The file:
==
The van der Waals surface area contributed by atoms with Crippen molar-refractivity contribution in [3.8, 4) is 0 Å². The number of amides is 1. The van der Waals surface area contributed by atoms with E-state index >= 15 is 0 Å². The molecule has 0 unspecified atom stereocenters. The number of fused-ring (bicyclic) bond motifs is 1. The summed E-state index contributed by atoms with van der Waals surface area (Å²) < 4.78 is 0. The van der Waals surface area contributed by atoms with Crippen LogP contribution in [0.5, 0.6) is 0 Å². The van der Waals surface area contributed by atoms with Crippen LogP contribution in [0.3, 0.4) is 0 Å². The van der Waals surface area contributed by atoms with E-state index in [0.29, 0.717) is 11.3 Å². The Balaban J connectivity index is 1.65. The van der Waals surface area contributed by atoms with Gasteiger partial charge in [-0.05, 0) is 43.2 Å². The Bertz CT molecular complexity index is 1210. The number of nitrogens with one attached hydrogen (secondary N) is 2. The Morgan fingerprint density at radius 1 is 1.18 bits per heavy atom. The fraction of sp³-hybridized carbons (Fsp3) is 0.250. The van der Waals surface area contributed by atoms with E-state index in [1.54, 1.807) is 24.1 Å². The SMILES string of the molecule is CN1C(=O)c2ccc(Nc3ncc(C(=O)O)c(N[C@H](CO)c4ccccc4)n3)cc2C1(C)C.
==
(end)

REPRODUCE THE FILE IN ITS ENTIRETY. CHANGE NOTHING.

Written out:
The van der Waals surface area contributed by atoms with Crippen molar-refractivity contribution in [3.8, 4) is 0 Å². The number of amides is 1. The van der Waals surface area contributed by atoms with E-state index >= 15 is 0 Å². The molecule has 0 unspecified atom stereocenters. The number of fused-ring (bicyclic) bond motifs is 1. The summed E-state index contributed by atoms with van der Waals surface area (Å²) < 4.78 is 0. The van der Waals surface area contributed by atoms with Crippen LogP contribution in [0.5, 0.6) is 0 Å². The van der Waals surface area contributed by atoms with Crippen LogP contribution in [0.3, 0.4) is 0 Å². The van der Waals surface area contributed by atoms with E-state index in [0.29, 0.717) is 11.3 Å². The Balaban J connectivity index is 1.65. The van der Waals surface area contributed by atoms with Gasteiger partial charge in [-0.05, 0) is 43.2 Å². The Bertz CT molecular complexity index is 1210. The number of nitrogens with one attached hydrogen (secondary N) is 2. The Morgan fingerprint density at radius 1 is 1.18 bits per heavy atom. The fraction of sp³-hybridized carbons (Fsp3) is 0.250. The van der Waals surface area contributed by atoms with E-state index in [1.54, 1.807) is 24.1 Å². The SMILES string of the molecule is CN1C(=O)c2ccc(Nc3ncc(C(=O)O)c(N[C@H](CO)c4ccccc4)n3)cc2C1(C)C.